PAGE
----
LAST month Alok Sharma, the secretary of state for business, energy and industrial strategy and COP26 president (COP26 is the annual UN Climate Conference), gave a talk to the Green Alliance which consisted of a lot of wet Westminsterese green policy fluff.
Amid the ocean of jargon was a candid expression of what has always driven my climate scepticism: the description of green politics as a compact between government, business and what has become known as ‘civil society’.
‘Civil society’ is a jarring term that a class of individuals and organisations have chosen for themselves, which seems to set them apart from the rest of us – they being more ‘civil’ than us, you see. It is not merely a divisive term – it describes the fact of post-democratic society. On many a greenish view ‘civil society’ sets the rightful political agenda and holds governments and businesses to account.
One problem with this tripartite formulation is that, as is fairly easy to discover, nearly all ‘civil society’ organisations that act in the formulation and enforcement of climate policy are funded by very few businesses and billionaires, typically hedge fund managers. There are in far fewer benefactors than there are beneficiaries. In other words, a few super-rich businesses, styled as ‘philanthropists’, are holding governments and businesses to account. Yeah, right.
I am not willing to accept either this form of politics or the degradation of democracy. I think it is corrupt. And I think the fact of this corruption is revealed by the fact that ‘civil society’ and MPs are entirely aware that ‘uncivil society’ does not share their green ideology. In the full knowledge that the public is not interested in the green agenda, politicians and ‘civil society’ have pressed ahead with it all the same. They have sought ways to ‘build a mandate’ for the agenda – and our economic ruin and loss of freedoms – without asking voters for their view. This search for a ‘mandate’ amounts to nothing more than convincing themselves of their own lies, including the notion that they are ‘saving the planet’, and funding numerous green organisations, lobbies and pressure groups.
This video I have made only scratches the surface of that corruption. More is to follow . . .
This is the transcript:
How green Tories destroyed Britain’s democracy
This man is Alok Sharma, Member of Parliament for Reading West, UK secretary of state for business, energy and industrial strategy, and president-designate of the upcoming UN Climate Change conference next year in Glasgow, hosted by the UK government.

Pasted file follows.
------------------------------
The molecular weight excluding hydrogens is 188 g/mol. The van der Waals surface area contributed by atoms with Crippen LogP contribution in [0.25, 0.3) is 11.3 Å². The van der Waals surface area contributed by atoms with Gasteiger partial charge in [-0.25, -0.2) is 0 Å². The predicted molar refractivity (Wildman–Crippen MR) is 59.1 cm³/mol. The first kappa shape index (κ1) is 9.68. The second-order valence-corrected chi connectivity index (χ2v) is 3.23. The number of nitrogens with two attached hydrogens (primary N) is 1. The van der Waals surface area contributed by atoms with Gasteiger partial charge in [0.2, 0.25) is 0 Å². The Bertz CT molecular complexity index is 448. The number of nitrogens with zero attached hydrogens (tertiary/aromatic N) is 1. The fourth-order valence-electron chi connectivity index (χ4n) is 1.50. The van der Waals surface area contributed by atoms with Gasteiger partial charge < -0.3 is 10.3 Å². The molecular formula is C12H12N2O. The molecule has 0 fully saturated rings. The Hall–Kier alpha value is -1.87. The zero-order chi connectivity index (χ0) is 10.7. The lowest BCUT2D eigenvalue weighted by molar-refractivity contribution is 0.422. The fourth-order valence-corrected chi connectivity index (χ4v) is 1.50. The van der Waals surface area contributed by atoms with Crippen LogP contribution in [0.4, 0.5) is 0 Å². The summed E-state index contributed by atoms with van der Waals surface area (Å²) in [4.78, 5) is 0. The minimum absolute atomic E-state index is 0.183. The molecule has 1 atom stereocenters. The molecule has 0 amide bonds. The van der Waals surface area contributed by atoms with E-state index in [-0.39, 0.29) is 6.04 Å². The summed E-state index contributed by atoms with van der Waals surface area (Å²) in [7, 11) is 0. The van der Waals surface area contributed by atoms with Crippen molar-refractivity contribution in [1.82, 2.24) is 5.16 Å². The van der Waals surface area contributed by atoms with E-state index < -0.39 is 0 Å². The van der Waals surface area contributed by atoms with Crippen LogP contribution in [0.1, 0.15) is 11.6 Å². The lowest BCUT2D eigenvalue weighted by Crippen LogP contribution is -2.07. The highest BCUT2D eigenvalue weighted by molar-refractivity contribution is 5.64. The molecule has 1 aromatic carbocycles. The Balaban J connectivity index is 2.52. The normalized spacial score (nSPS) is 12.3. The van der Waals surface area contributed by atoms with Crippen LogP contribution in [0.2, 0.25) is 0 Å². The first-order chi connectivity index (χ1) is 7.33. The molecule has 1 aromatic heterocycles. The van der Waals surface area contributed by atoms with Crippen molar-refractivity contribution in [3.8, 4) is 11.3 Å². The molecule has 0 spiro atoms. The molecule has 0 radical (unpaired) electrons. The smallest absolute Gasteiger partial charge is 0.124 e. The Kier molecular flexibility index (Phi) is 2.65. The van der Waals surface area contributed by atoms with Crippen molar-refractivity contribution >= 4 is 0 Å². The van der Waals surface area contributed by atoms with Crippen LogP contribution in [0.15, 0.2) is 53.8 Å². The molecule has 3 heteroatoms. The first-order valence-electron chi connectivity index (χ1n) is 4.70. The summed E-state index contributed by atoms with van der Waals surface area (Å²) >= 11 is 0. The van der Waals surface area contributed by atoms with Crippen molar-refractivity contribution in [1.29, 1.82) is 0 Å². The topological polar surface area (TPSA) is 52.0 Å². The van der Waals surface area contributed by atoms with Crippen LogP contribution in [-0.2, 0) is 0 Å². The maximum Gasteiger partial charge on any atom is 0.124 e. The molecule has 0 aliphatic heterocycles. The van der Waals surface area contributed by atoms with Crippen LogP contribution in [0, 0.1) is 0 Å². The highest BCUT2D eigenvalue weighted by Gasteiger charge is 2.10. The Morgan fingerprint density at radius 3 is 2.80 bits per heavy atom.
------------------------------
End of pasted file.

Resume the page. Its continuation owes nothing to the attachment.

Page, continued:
Here, Sharma is giving a talk to the Green Alliance – Britain’s oldest green think tank and parliamentary lobbying organisation.
The title of his talk is ‘Working together to put us on course for a clean resilient age’. And not much of what he says in his talk makes much more sense than the title, either.
Except for these words:
‘Because I do believe we are at a vital inflection point. Where the views of governments, businesses and civil society are coalescing in a determination to tackle climate change.’
This formulation of governments, businesses and ‘civil society’ organisations working together has been at the core of the climate change agenda since its inception.
At first glance, it sounds like a positive alignment of different parts of society working together towards a common goal.
The problem is that whereas politicians, businessmen and political activists might agree on things, the rest of society – the public – has been left out of their agreement.
Political parties, businesses and advocacy organisations have agreed that we should reduce our CO2 emissions to net zero.
But their agreement has not been achieved through transparent, democratic, and open debate with the rest of society – the people who will have to pay for it, through taxes, increased costs of living and restrictions on material freedoms.
What if we disagree with them about the problem of climate change and how best to deal with it?
And what if we think that the agreement between governments and private and special interests may not have been made in our interests?
At issue is the fact that Britain’s Net Zero agenda will be the most expensive political project in history. It will cost the public many trillions of pounds.